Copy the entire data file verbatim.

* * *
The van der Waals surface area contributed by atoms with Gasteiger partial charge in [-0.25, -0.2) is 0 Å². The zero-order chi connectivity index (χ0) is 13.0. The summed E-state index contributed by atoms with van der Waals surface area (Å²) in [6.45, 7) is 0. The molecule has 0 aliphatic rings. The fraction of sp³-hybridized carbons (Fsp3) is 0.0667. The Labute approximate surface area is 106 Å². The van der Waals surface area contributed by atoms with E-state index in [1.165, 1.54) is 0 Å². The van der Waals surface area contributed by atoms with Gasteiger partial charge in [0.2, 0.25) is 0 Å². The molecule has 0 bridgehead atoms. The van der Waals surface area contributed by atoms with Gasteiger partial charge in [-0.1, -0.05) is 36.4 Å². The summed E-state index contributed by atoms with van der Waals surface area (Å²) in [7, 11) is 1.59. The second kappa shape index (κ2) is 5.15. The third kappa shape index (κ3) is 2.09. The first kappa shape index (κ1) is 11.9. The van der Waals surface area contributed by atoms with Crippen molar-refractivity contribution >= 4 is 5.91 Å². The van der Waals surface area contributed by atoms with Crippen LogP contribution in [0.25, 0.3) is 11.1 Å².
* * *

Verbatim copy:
The van der Waals surface area contributed by atoms with Gasteiger partial charge in [-0.25, -0.2) is 0 Å². The zero-order chi connectivity index (χ0) is 13.0. The summed E-state index contributed by atoms with van der Waals surface area (Å²) in [6.45, 7) is 0. The molecule has 0 aliphatic rings. The fraction of sp³-hybridized carbons (Fsp3) is 0.0667. The Labute approximate surface area is 106 Å². The van der Waals surface area contributed by atoms with E-state index in [1.165, 1.54) is 0 Å². The van der Waals surface area contributed by atoms with Gasteiger partial charge in [0.2, 0.25) is 0 Å². The molecule has 0 bridgehead atoms. The van der Waals surface area contributed by atoms with Gasteiger partial charge in [-0.1, -0.05) is 36.4 Å². The summed E-state index contributed by atoms with van der Waals surface area (Å²) in [7, 11) is 1.59. The second kappa shape index (κ2) is 5.15. The third kappa shape index (κ3) is 2.09. The first kappa shape index (κ1) is 11.9. The van der Waals surface area contributed by atoms with Crippen molar-refractivity contribution >= 4 is 5.91 Å². The van der Waals surface area contributed by atoms with Crippen LogP contribution in [0.25, 0.3) is 11.1 Å².